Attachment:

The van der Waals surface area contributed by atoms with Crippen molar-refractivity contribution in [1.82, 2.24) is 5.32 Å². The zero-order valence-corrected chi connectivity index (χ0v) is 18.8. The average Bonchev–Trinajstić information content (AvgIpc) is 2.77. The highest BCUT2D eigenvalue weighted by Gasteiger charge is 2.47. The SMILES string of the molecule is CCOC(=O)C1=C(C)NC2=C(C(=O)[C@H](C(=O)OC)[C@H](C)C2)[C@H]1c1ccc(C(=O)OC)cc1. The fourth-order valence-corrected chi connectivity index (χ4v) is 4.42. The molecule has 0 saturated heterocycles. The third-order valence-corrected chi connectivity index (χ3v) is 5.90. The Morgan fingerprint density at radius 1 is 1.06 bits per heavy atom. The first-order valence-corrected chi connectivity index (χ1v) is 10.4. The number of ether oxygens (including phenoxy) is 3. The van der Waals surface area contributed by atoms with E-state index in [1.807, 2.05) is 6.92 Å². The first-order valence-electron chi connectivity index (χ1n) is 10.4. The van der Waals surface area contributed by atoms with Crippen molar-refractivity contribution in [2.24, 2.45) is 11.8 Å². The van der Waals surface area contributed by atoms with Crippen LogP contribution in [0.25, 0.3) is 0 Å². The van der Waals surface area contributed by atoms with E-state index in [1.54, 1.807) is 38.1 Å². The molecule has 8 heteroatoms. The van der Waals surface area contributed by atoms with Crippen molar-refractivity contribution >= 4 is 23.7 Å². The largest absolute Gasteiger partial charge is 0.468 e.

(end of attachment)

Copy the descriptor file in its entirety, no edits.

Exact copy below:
The van der Waals surface area contributed by atoms with Crippen molar-refractivity contribution in [1.82, 2.24) is 5.32 Å². The zero-order valence-corrected chi connectivity index (χ0v) is 18.8. The average Bonchev–Trinajstić information content (AvgIpc) is 2.77. The highest BCUT2D eigenvalue weighted by Gasteiger charge is 2.47. The SMILES string of the molecule is CCOC(=O)C1=C(C)NC2=C(C(=O)[C@H](C(=O)OC)[C@H](C)C2)[C@H]1c1ccc(C(=O)OC)cc1. The fourth-order valence-corrected chi connectivity index (χ4v) is 4.42. The molecule has 0 saturated heterocycles. The third-order valence-corrected chi connectivity index (χ3v) is 5.90. The Morgan fingerprint density at radius 1 is 1.06 bits per heavy atom. The first-order valence-corrected chi connectivity index (χ1v) is 10.4. The number of ether oxygens (including phenoxy) is 3. The van der Waals surface area contributed by atoms with E-state index in [1.807, 2.05) is 6.92 Å². The first-order valence-electron chi connectivity index (χ1n) is 10.4. The van der Waals surface area contributed by atoms with Crippen molar-refractivity contribution in [2.24, 2.45) is 11.8 Å². The van der Waals surface area contributed by atoms with Crippen LogP contribution in [0.25, 0.3) is 0 Å². The van der Waals surface area contributed by atoms with E-state index in [1.54, 1.807) is 38.1 Å². The molecule has 8 heteroatoms. The van der Waals surface area contributed by atoms with Crippen molar-refractivity contribution >= 4 is 23.7 Å². The largest absolute Gasteiger partial charge is 0.468 e.